Published in the Monthly Notices of the Royal Astronomical Society of the UK, researchers have found a small galaxy some 90 million light years from Earth in the constellation Big Dipper. It has been called the Markarian 177 – an object that Albert Einstein must have propounded to be the elusive black hole.
Einstein’s black hole proposition in his general theory of relativity posits that when two galaxies collide, they may merge and become one; making the two big black holes in the centers of the two galaxies to merge or fuse together, with the result that gravitational waves formed move out into space to create other effects.
However, if it happens that the two fused black holes have different masses or rotate at differing speeds, the resultant gravitational waves will emanate in an asymmetrical fashion, making the two black holes to move out in two opposite directions. If the jolting force separating the black holes is weak, the fused black holes drift together back again. But where powerful enough, the separated black holes will drift out entirely into the space from the galaxy, causing them to wander eternally in space.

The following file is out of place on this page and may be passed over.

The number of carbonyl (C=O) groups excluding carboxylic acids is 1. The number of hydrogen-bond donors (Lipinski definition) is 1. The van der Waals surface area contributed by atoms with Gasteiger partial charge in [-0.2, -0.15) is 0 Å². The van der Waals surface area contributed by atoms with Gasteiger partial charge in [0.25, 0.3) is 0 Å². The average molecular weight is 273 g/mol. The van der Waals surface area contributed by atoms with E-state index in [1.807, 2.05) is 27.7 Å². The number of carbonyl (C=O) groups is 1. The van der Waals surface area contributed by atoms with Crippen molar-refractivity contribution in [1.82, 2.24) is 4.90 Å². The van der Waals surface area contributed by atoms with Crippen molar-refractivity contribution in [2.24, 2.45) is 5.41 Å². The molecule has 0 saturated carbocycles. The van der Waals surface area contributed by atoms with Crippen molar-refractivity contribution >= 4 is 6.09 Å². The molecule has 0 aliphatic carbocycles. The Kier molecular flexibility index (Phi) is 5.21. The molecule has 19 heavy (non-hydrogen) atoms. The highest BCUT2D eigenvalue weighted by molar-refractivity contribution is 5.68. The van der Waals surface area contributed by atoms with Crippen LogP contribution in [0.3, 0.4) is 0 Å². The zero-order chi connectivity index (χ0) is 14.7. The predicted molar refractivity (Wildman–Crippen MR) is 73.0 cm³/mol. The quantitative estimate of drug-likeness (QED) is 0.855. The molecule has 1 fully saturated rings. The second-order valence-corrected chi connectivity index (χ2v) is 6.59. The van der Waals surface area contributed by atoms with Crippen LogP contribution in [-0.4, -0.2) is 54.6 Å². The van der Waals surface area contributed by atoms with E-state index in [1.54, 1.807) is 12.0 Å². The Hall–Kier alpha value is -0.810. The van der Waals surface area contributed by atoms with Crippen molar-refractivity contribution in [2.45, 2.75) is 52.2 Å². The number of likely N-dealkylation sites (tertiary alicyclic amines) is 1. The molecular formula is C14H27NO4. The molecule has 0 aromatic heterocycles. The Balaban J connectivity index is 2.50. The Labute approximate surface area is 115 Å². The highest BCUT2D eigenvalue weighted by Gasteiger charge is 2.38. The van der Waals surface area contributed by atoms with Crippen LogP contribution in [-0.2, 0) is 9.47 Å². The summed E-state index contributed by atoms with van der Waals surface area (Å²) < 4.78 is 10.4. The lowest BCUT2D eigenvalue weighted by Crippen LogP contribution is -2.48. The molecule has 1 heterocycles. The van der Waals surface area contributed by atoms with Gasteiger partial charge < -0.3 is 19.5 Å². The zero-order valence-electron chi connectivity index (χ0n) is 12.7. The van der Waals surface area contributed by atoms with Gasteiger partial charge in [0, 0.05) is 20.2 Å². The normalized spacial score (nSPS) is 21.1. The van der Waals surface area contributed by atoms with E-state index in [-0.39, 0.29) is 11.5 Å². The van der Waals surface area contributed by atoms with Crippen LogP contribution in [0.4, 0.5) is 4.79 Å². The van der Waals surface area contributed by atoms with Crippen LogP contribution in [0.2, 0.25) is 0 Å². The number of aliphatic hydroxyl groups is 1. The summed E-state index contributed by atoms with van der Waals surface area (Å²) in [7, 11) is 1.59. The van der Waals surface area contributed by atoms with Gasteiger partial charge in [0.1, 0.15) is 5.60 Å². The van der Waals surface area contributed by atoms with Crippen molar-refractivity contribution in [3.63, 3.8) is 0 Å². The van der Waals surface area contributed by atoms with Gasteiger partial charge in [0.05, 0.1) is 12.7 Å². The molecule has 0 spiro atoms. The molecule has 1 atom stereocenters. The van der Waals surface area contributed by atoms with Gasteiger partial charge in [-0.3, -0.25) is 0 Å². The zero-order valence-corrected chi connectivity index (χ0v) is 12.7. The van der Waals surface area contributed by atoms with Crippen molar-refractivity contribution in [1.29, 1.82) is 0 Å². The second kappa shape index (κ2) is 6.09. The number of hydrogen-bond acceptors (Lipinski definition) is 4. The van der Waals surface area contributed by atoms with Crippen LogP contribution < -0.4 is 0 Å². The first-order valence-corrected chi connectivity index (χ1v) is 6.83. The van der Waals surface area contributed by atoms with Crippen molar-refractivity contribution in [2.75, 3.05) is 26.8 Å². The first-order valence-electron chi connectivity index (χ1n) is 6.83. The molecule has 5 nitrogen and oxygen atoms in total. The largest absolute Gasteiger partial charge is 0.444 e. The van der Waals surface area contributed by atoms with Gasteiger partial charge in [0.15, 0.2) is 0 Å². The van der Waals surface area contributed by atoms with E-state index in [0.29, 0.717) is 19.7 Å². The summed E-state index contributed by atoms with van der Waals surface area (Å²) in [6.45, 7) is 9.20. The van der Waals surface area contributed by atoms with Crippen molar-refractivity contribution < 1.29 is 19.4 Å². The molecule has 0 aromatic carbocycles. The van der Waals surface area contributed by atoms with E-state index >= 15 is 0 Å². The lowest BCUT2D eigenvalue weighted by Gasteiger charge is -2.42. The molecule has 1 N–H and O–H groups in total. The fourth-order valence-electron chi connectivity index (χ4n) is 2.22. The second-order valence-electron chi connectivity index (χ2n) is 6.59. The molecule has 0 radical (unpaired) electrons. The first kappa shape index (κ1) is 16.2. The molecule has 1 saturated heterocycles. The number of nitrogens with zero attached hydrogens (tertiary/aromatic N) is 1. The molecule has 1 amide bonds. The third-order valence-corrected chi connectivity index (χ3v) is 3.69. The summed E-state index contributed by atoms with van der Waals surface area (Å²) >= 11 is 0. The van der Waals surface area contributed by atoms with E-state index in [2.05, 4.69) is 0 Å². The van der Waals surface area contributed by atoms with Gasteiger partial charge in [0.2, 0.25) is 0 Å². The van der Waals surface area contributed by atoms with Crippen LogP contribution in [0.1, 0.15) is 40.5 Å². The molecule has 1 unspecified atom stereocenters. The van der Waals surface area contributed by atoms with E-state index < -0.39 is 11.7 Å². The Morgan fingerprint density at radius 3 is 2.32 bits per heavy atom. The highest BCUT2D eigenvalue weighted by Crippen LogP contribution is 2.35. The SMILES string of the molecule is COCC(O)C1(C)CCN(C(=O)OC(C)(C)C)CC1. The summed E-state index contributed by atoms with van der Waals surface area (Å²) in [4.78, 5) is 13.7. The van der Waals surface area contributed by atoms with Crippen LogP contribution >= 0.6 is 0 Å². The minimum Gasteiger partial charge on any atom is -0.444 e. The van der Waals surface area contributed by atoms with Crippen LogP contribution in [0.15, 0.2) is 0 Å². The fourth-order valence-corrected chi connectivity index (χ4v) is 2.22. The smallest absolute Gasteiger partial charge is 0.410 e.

Having been looking for any such wandering black hole in space for decades, astronomers are now wondering whether the newly discovered Markarian 177 object in the constellation Big Dipper might be Einstein’s black hole.
Located about 2,600 miles from the center of the galaxy, is an extraordinary bright object believed to be the black hole. And according to Laura Blecha, a researcher from the University of Maryland, this supposed object is “the most promising candidate we’ve found” for an ejected black hole. However, she states that “It’s either the first example we’ve confirmed in this very exotic class of objects, or it’s the most exotic, extreme example of a very common class of objects,” referring to exploding stars called supernovae – meaning that the object found might be the elusive black hole and it might not be it.
If this happens to be the black hole, then Albert Eistein will have been vindicated in his general theory of relativity, and this would be a great leap in astronomical physics and space science.